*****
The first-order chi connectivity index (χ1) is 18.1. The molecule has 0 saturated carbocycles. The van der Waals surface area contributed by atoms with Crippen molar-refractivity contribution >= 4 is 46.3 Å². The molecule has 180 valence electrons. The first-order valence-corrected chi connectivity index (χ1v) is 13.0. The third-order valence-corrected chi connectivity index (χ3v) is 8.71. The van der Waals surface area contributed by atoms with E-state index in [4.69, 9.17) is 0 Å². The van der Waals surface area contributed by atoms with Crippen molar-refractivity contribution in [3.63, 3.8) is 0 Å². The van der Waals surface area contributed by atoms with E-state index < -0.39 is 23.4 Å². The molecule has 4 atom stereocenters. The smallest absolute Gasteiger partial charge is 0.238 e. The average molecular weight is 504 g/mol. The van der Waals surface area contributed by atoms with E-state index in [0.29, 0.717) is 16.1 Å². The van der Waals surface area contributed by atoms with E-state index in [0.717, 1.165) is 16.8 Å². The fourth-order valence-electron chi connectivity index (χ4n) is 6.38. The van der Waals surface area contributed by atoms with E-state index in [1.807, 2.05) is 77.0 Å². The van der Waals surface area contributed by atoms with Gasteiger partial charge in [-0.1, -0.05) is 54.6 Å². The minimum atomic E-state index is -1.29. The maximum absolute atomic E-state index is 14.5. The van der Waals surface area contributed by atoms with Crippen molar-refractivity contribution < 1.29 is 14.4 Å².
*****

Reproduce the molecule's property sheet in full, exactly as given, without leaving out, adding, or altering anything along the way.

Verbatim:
The first-order chi connectivity index (χ1) is 18.1. The molecule has 0 saturated carbocycles. The van der Waals surface area contributed by atoms with Crippen molar-refractivity contribution >= 4 is 46.3 Å². The molecule has 180 valence electrons. The first-order valence-corrected chi connectivity index (χ1v) is 13.0. The third-order valence-corrected chi connectivity index (χ3v) is 8.71. The van der Waals surface area contributed by atoms with E-state index in [4.69, 9.17) is 0 Å². The van der Waals surface area contributed by atoms with Crippen molar-refractivity contribution in [3.63, 3.8) is 0 Å². The van der Waals surface area contributed by atoms with E-state index < -0.39 is 23.4 Å². The molecule has 4 atom stereocenters. The smallest absolute Gasteiger partial charge is 0.238 e. The average molecular weight is 504 g/mol. The van der Waals surface area contributed by atoms with E-state index in [0.29, 0.717) is 16.1 Å². The van der Waals surface area contributed by atoms with E-state index in [0.717, 1.165) is 16.8 Å². The fourth-order valence-electron chi connectivity index (χ4n) is 6.38. The van der Waals surface area contributed by atoms with E-state index in [1.807, 2.05) is 77.0 Å². The van der Waals surface area contributed by atoms with Gasteiger partial charge in [-0.1, -0.05) is 54.6 Å². The minimum atomic E-state index is -1.29. The maximum absolute atomic E-state index is 14.5. The van der Waals surface area contributed by atoms with Crippen molar-refractivity contribution < 1.29 is 14.4 Å².